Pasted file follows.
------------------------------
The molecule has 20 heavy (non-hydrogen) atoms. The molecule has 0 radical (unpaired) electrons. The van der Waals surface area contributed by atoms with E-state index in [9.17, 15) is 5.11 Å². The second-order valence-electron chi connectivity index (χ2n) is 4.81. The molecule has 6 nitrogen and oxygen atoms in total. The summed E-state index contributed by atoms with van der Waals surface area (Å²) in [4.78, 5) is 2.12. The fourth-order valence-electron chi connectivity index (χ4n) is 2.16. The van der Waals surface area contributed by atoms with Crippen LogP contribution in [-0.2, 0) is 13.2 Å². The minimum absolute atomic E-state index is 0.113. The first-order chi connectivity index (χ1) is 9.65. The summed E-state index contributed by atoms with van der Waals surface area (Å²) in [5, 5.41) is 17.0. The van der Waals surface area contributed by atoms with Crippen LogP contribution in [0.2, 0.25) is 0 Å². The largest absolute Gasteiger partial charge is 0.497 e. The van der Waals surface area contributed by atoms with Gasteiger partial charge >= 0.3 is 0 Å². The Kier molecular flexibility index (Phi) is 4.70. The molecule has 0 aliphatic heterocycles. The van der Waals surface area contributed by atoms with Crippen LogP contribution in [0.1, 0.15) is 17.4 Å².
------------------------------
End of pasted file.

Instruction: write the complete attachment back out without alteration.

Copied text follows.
The molecule has 20 heavy (non-hydrogen) atoms. The molecule has 0 radical (unpaired) electrons. The van der Waals surface area contributed by atoms with E-state index in [9.17, 15) is 5.11 Å². The second-order valence-electron chi connectivity index (χ2n) is 4.81. The molecule has 6 nitrogen and oxygen atoms in total. The summed E-state index contributed by atoms with van der Waals surface area (Å²) in [4.78, 5) is 2.12. The fourth-order valence-electron chi connectivity index (χ4n) is 2.16. The van der Waals surface area contributed by atoms with Crippen LogP contribution in [-0.2, 0) is 13.2 Å². The minimum absolute atomic E-state index is 0.113. The first-order chi connectivity index (χ1) is 9.65. The summed E-state index contributed by atoms with van der Waals surface area (Å²) in [5, 5.41) is 17.0. The van der Waals surface area contributed by atoms with Crippen LogP contribution in [0.2, 0.25) is 0 Å². The largest absolute Gasteiger partial charge is 0.497 e. The van der Waals surface area contributed by atoms with Gasteiger partial charge >= 0.3 is 0 Å². The Kier molecular flexibility index (Phi) is 4.70. The molecule has 0 aliphatic heterocycles. The van der Waals surface area contributed by atoms with Crippen LogP contribution in [0.1, 0.15) is 17.4 Å².